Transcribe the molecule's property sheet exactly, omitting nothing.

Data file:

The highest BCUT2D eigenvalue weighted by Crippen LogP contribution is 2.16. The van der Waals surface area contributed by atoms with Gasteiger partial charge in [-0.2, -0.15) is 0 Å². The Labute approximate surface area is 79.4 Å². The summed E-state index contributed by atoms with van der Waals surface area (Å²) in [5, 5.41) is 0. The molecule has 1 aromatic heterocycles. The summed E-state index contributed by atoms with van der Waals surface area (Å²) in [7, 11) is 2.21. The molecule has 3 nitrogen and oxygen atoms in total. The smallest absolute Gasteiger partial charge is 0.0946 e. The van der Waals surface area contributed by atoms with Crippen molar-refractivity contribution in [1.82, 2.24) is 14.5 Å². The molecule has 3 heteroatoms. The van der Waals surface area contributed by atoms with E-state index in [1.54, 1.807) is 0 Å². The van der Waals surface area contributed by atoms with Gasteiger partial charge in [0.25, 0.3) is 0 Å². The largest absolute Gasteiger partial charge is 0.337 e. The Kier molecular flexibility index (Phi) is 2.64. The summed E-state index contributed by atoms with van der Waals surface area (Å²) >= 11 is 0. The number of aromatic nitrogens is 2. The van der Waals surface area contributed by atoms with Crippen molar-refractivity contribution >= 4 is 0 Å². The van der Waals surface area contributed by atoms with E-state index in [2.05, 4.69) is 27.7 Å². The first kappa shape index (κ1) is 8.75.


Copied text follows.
The highest BCUT2D eigenvalue weighted by Crippen LogP contribution is 2.16. The van der Waals surface area contributed by atoms with Gasteiger partial charge in [-0.2, -0.15) is 0 Å². The Labute approximate surface area is 79.4 Å². The summed E-state index contributed by atoms with van der Waals surface area (Å²) in [5, 5.41) is 0. The molecule has 1 aromatic heterocycles. The summed E-state index contributed by atoms with van der Waals surface area (Å²) in [7, 11) is 2.21. The molecule has 3 nitrogen and oxygen atoms in total. The smallest absolute Gasteiger partial charge is 0.0946 e. The van der Waals surface area contributed by atoms with Crippen molar-refractivity contribution in [1.82, 2.24) is 14.5 Å². The molecule has 3 heteroatoms. The van der Waals surface area contributed by atoms with E-state index in [1.54, 1.807) is 0 Å². The van der Waals surface area contributed by atoms with Gasteiger partial charge in [0.25, 0.3) is 0 Å². The largest absolute Gasteiger partial charge is 0.337 e. The Kier molecular flexibility index (Phi) is 2.64. The summed E-state index contributed by atoms with van der Waals surface area (Å²) >= 11 is 0. The number of aromatic nitrogens is 2. The van der Waals surface area contributed by atoms with Crippen molar-refractivity contribution >= 4 is 0 Å². The van der Waals surface area contributed by atoms with E-state index in [2.05, 4.69) is 27.7 Å². The first kappa shape index (κ1) is 8.75.